US President Donald Trump has started to manoeuvre in preparation for a meeting with his Chinese counterpart Xi Jinping on the sidelines of G20 summit at the end of the month. The aim is either to extract major concessions from China or, failing that, create the best conditions for pressing ahead with trade war measures.
On Thursday, Trump had what he described as a “long and very good conversation” with Xi. He told the press that things were moving along “nicely,” suggesting that there was progress in resolving the trade conflict. Larry Kudlow, director of the White House National Economic Council, told the Wall Street Journal that there was a “thaw” and “relations and communications are resuming” at the presidential level.
This was followed by a report on Bloomberg TV that Trump had directed key cabinet members to have their staff draw up an agreement to bring about at least something of a ceasefire in the trade conflict.
The basic position of the US is that there will be no meaningful discussions at the G20 unless China sets out concrete responses to its demands, above all on the key questions of intellectual property safeguards and state subsidies, which Washington claims are market distorting.
So far, the Chinese have failed to respond. This is for two reasons: they fear that any negotiating position they put forward will simply be used by the US to extract further concessions, and they consider the US demand that Beijing pull back on industrial development to be totally unacceptable and not subject to negotiation.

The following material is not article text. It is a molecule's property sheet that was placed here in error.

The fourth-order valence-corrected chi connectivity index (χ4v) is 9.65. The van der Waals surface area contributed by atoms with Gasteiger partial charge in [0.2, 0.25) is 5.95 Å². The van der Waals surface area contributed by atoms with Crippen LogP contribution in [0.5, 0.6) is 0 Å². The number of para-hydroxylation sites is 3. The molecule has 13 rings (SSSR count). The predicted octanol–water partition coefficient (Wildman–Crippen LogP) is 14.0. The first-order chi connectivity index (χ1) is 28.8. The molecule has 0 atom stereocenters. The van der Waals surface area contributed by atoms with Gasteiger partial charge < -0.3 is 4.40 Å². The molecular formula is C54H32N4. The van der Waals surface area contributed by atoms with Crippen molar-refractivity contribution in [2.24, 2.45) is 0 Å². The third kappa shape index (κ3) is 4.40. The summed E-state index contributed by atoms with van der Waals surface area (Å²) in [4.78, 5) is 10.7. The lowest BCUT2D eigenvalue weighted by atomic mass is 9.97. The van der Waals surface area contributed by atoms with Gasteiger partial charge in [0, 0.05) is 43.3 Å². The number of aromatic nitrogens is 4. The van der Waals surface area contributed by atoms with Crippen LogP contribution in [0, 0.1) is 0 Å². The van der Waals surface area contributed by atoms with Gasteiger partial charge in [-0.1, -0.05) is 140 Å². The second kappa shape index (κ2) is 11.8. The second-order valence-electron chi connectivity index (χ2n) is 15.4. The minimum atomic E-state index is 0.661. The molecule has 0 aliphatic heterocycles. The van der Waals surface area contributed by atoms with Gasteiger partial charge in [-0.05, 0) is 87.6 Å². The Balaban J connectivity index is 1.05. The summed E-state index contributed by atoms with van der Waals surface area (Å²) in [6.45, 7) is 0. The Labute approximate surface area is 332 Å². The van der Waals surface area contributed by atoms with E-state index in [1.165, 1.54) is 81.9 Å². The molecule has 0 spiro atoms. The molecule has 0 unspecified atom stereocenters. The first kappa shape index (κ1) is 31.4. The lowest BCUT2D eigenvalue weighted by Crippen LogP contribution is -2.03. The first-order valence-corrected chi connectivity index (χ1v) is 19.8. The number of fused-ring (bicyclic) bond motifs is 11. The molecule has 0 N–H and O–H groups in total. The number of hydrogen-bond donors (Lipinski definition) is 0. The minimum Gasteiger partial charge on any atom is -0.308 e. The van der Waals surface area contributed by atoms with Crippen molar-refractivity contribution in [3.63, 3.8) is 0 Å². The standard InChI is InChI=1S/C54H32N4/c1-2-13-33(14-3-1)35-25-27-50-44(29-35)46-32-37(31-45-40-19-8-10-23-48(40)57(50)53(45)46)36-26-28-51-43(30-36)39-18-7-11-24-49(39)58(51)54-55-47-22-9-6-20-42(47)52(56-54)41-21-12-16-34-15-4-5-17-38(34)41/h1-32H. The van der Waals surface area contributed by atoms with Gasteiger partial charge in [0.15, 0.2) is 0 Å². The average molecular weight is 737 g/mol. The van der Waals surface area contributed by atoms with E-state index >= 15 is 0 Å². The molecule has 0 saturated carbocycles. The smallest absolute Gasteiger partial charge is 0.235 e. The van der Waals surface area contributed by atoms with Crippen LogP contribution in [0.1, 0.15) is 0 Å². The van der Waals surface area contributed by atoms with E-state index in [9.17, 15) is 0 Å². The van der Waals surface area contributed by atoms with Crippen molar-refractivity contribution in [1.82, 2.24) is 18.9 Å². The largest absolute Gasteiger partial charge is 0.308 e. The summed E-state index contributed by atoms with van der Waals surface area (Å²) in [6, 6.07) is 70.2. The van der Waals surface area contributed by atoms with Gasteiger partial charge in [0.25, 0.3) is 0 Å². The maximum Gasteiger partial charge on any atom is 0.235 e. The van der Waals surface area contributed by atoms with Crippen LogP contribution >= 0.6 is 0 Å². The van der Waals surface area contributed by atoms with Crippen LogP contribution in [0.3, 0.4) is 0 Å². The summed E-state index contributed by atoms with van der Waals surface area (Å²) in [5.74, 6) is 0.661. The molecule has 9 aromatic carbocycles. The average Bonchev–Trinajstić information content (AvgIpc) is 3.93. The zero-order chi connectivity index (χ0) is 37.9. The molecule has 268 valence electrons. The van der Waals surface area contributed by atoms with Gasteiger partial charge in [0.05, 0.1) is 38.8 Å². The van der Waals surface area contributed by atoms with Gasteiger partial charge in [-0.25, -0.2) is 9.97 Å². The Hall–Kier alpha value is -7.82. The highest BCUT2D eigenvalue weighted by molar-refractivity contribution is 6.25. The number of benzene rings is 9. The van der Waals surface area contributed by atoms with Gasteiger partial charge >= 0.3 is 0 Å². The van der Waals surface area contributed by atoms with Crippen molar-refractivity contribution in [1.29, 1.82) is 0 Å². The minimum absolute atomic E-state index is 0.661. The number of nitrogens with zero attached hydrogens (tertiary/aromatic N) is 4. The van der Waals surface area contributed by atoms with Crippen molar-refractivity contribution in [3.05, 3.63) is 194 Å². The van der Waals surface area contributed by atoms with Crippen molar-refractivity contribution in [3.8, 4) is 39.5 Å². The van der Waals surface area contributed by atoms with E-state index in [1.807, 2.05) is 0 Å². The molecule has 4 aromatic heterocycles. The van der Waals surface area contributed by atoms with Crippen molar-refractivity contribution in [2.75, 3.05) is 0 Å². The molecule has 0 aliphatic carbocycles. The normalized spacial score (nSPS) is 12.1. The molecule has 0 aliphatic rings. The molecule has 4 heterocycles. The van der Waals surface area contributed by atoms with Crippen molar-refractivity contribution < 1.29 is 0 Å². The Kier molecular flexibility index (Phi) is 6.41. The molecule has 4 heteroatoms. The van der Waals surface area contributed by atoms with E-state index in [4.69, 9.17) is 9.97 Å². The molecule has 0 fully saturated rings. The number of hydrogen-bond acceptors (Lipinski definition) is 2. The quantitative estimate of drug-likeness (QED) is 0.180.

The prospect of some easing in the US position initially lifted both US and Asian stock markets. Major corporations are fearful that the further intensification of trade war, including the threat by Trump to impose tariffs on all Chinese goods coming into the US, will have significant consequences on both costs and the organisation of global supply chains.
However, Wall Street took a dive yesterday, partly in response to a statement by Kudlow pouring cold water on any breakthrough on a US-China agreement. “There’s no massive move to deal with China,” he told the business channel CNBC. There was merely a “normal run-through of things we’ve already put together and normal preparation.” He added, “We’re not on the cusp of a deal.”
Given the attitude of the US towards any deal with China, especially the events of May when Trump scrapped an agreement that Treasury Secretary Steven Mnuchin said had put the trade war “on hold,” there was already considerable scepticism about the prospects for a meaningful agreement even before Kudlow’s remarks.
Speaking to Bloomberg on the possibility of a broad deal, Michael Every, head of Asia financial markets research at Rabobank in Hong Kong, said: “I don’t buy the story for a second. This seems a perfect way to ensure equities rally into election day [Tuesday], put Xi in a box in terms of what is expected of him, and then have someone to blame when the deal then falls through.”